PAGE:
“Pricing will be similar across the board, but in Jersey, Guernsey and the Isle of Man, it may be more difficult to hire the right quality of graduates. Clients may choose to put their money in Germany or Switzerland instead. The focus may turn instead to specialist areas such as trust administration for high-net-worth individuals, and the banks that remain in the Channel Islands will mainly be servicing those areas.”
Mirghavameddin says that recruiting suitably qualified staff in a tight labour market is already a problem. “It’s difficult enough to get people to move from a Barclays or Goldman Sachs to Investec within London, let alone when it involves a major change of lifestyle,” he says. “But in terms of getting licences, the GFSC and the housing authorities have been very good. They recognise that if you want to stay in the forefront, you need to be able to bring in quality people with the right specialisation. The process of obtaining licences has got a lot less painful.”
Other changes have been for the better, such as the recognition of the Channel Islands Stock Exchange (CISX) by the UK’s Inland Revenue. Chief executive of the CISX Tammy Menteshvili says: “This means that we’re recognised as being of international standards and that investors in listed securities can enjoy the same rules as for those listed in the UK.”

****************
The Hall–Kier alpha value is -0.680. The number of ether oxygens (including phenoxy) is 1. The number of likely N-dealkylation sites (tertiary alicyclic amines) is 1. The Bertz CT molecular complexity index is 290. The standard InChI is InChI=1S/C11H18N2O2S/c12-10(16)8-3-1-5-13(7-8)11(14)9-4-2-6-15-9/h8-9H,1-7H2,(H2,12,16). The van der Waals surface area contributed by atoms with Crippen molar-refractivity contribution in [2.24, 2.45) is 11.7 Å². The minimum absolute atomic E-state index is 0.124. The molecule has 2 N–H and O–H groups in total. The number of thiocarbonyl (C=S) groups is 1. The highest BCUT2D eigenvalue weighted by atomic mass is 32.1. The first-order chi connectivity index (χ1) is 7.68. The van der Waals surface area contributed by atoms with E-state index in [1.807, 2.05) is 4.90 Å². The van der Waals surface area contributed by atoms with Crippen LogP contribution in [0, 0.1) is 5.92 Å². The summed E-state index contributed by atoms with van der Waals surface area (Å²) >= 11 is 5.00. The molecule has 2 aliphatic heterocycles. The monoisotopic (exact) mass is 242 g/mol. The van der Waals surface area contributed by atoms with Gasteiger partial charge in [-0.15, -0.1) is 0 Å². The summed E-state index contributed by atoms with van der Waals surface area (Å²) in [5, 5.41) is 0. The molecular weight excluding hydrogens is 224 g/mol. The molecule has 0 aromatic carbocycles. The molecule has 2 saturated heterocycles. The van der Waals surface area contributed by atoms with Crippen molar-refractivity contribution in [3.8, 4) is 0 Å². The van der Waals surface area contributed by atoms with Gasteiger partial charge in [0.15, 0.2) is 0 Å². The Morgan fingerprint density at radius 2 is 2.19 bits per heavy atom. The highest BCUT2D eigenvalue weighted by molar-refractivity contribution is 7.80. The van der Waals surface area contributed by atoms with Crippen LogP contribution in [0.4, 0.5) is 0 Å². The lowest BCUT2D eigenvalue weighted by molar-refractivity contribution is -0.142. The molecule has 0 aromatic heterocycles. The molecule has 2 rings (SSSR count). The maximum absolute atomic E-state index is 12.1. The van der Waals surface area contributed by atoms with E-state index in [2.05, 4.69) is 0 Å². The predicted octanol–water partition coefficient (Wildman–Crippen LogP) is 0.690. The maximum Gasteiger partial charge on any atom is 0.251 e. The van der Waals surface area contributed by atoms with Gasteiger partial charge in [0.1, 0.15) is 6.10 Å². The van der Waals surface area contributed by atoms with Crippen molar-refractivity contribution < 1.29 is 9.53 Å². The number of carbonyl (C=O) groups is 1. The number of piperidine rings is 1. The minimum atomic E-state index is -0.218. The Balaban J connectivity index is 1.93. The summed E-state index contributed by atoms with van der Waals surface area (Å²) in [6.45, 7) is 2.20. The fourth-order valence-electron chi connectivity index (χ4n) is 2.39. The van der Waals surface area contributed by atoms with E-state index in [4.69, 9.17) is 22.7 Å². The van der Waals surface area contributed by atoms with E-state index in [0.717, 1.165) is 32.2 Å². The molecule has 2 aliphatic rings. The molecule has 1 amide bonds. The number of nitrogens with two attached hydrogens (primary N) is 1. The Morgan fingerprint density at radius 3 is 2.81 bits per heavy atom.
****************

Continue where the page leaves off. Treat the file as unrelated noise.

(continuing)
In Jersey, there is satisfaction that the decision to end corporate income tax has been resolved, despite some popular opposition to the first major change to the island’s tax system in 60 years. “There’s inevitably some opposition because people are being asked to pay more personal tax to maintain the competitiveness of the finance industry,” says Austin at Jersey Finance.
He notes that Jersey’s finance and economics committee has put forward five proposals to recoup the tax revenue lost through the zero corporate tax level, of which four have been approved by the States of Jersey, while a fifth, a sales tax, is currently being reworked and is due to be considered again in February.
Austin is also sanguine about the impact of the Savings Tax Directive. “We do very little Continental European private client business, never have done,” he says. “When I was at HSBC here, we looked at every part of the world other than Europe, because the group had subsidiaries in European countries. While we have to go through the motions of preparing for the directive, the impact will be relatively little.”